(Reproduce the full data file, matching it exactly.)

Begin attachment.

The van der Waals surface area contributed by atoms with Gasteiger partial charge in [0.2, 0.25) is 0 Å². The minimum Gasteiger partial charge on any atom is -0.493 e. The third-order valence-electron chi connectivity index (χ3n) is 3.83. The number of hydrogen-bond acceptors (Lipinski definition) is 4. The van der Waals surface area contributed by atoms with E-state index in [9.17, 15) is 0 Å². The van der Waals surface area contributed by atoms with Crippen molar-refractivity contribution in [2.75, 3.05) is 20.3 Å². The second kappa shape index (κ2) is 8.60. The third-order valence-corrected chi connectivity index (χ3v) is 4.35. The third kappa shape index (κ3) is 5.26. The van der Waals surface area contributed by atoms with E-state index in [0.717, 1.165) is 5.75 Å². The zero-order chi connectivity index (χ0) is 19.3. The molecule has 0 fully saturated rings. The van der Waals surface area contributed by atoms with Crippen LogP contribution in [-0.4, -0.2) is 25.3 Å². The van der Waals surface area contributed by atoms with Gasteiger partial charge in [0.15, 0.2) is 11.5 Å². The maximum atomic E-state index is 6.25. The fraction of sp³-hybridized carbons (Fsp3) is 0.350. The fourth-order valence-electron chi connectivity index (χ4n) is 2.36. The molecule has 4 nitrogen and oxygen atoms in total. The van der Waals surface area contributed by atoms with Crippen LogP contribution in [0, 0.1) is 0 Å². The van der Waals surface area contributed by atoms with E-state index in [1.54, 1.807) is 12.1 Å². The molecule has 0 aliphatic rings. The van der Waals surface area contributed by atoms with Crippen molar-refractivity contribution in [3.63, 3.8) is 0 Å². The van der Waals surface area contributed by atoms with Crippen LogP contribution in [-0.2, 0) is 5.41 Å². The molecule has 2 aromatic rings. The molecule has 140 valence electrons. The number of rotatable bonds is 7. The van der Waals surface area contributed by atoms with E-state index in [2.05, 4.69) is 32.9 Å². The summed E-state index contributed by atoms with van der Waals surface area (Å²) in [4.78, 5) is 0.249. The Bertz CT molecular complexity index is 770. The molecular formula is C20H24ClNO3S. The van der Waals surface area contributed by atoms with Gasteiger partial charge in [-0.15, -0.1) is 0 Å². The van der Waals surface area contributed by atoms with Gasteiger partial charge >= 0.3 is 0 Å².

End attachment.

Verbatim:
The van der Waals surface area contributed by atoms with Gasteiger partial charge in [0.2, 0.25) is 0 Å². The minimum Gasteiger partial charge on any atom is -0.493 e. The third-order valence-electron chi connectivity index (χ3n) is 3.83. The number of hydrogen-bond acceptors (Lipinski definition) is 4. The van der Waals surface area contributed by atoms with E-state index in [9.17, 15) is 0 Å². The van der Waals surface area contributed by atoms with Crippen molar-refractivity contribution in [2.75, 3.05) is 20.3 Å². The second kappa shape index (κ2) is 8.60. The third-order valence-corrected chi connectivity index (χ3v) is 4.35. The third kappa shape index (κ3) is 5.26. The van der Waals surface area contributed by atoms with E-state index in [0.717, 1.165) is 5.75 Å². The zero-order chi connectivity index (χ0) is 19.3. The molecule has 0 fully saturated rings. The van der Waals surface area contributed by atoms with Crippen LogP contribution in [-0.4, -0.2) is 25.3 Å². The van der Waals surface area contributed by atoms with Gasteiger partial charge in [0.15, 0.2) is 11.5 Å². The maximum atomic E-state index is 6.25. The fraction of sp³-hybridized carbons (Fsp3) is 0.350. The fourth-order valence-electron chi connectivity index (χ4n) is 2.36. The molecule has 4 nitrogen and oxygen atoms in total. The van der Waals surface area contributed by atoms with Crippen LogP contribution in [0, 0.1) is 0 Å². The van der Waals surface area contributed by atoms with E-state index in [1.54, 1.807) is 12.1 Å². The molecule has 0 aliphatic rings. The van der Waals surface area contributed by atoms with Crippen molar-refractivity contribution in [3.63, 3.8) is 0 Å². The van der Waals surface area contributed by atoms with Crippen LogP contribution in [-0.2, 0) is 5.41 Å². The molecule has 2 aromatic rings. The molecule has 140 valence electrons. The number of rotatable bonds is 7. The van der Waals surface area contributed by atoms with E-state index in [2.05, 4.69) is 32.9 Å². The summed E-state index contributed by atoms with van der Waals surface area (Å²) in [4.78, 5) is 0.249. The Bertz CT molecular complexity index is 770. The molecular formula is C20H24ClNO3S. The van der Waals surface area contributed by atoms with Gasteiger partial charge in [-0.15, -0.1) is 0 Å². The van der Waals surface area contributed by atoms with Gasteiger partial charge >= 0.3 is 0 Å².